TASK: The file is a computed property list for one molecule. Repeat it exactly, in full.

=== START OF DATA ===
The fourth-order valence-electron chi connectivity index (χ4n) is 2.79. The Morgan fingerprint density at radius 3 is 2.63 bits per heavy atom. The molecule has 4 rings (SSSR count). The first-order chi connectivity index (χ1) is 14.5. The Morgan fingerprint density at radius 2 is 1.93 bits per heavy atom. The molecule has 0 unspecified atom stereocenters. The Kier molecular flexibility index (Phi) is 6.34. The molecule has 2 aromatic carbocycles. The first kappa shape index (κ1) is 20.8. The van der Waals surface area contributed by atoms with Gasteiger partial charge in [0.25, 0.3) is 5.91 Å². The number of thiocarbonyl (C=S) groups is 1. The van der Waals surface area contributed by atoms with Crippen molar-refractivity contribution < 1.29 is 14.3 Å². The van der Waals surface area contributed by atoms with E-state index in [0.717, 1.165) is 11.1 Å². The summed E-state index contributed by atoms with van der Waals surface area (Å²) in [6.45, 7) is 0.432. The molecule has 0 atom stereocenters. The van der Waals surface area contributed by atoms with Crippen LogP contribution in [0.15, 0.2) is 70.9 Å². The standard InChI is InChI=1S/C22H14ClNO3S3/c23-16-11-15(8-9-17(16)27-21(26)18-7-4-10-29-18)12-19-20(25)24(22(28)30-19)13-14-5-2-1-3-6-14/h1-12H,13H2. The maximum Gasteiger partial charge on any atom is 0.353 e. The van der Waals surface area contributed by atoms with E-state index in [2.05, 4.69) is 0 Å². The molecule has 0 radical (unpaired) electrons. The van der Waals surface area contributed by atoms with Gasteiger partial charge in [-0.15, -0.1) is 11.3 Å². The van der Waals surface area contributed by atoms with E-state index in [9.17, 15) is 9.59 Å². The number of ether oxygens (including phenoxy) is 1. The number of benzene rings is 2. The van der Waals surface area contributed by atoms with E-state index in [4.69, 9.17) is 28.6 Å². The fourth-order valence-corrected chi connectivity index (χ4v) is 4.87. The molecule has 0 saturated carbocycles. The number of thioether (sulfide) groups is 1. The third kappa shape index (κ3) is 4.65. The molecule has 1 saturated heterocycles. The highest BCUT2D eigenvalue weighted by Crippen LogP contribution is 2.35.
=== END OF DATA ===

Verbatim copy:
The fourth-order valence-electron chi connectivity index (χ4n) is 2.79. The Morgan fingerprint density at radius 3 is 2.63 bits per heavy atom. The molecule has 4 rings (SSSR count). The first-order chi connectivity index (χ1) is 14.5. The Morgan fingerprint density at radius 2 is 1.93 bits per heavy atom. The molecule has 0 unspecified atom stereocenters. The Kier molecular flexibility index (Phi) is 6.34. The molecule has 2 aromatic carbocycles. The first kappa shape index (κ1) is 20.8. The van der Waals surface area contributed by atoms with Gasteiger partial charge in [0.25, 0.3) is 5.91 Å². The number of thiocarbonyl (C=S) groups is 1. The van der Waals surface area contributed by atoms with Crippen molar-refractivity contribution < 1.29 is 14.3 Å². The van der Waals surface area contributed by atoms with E-state index in [0.717, 1.165) is 11.1 Å². The summed E-state index contributed by atoms with van der Waals surface area (Å²) in [6.45, 7) is 0.432. The molecule has 0 atom stereocenters. The van der Waals surface area contributed by atoms with Crippen LogP contribution in [0.15, 0.2) is 70.9 Å². The standard InChI is InChI=1S/C22H14ClNO3S3/c23-16-11-15(8-9-17(16)27-21(26)18-7-4-10-29-18)12-19-20(25)24(22(28)30-19)13-14-5-2-1-3-6-14/h1-12H,13H2. The maximum Gasteiger partial charge on any atom is 0.353 e. The van der Waals surface area contributed by atoms with E-state index in [2.05, 4.69) is 0 Å². The molecule has 0 radical (unpaired) electrons. The van der Waals surface area contributed by atoms with Gasteiger partial charge in [-0.15, -0.1) is 11.3 Å². The van der Waals surface area contributed by atoms with E-state index in [9.17, 15) is 9.59 Å². The number of ether oxygens (including phenoxy) is 1. The number of benzene rings is 2. The van der Waals surface area contributed by atoms with E-state index in [4.69, 9.17) is 28.6 Å². The fourth-order valence-corrected chi connectivity index (χ4v) is 4.87. The molecule has 0 saturated carbocycles. The number of thioether (sulfide) groups is 1. The third kappa shape index (κ3) is 4.65. The molecule has 1 saturated heterocycles. The highest BCUT2D eigenvalue weighted by Crippen LogP contribution is 2.35.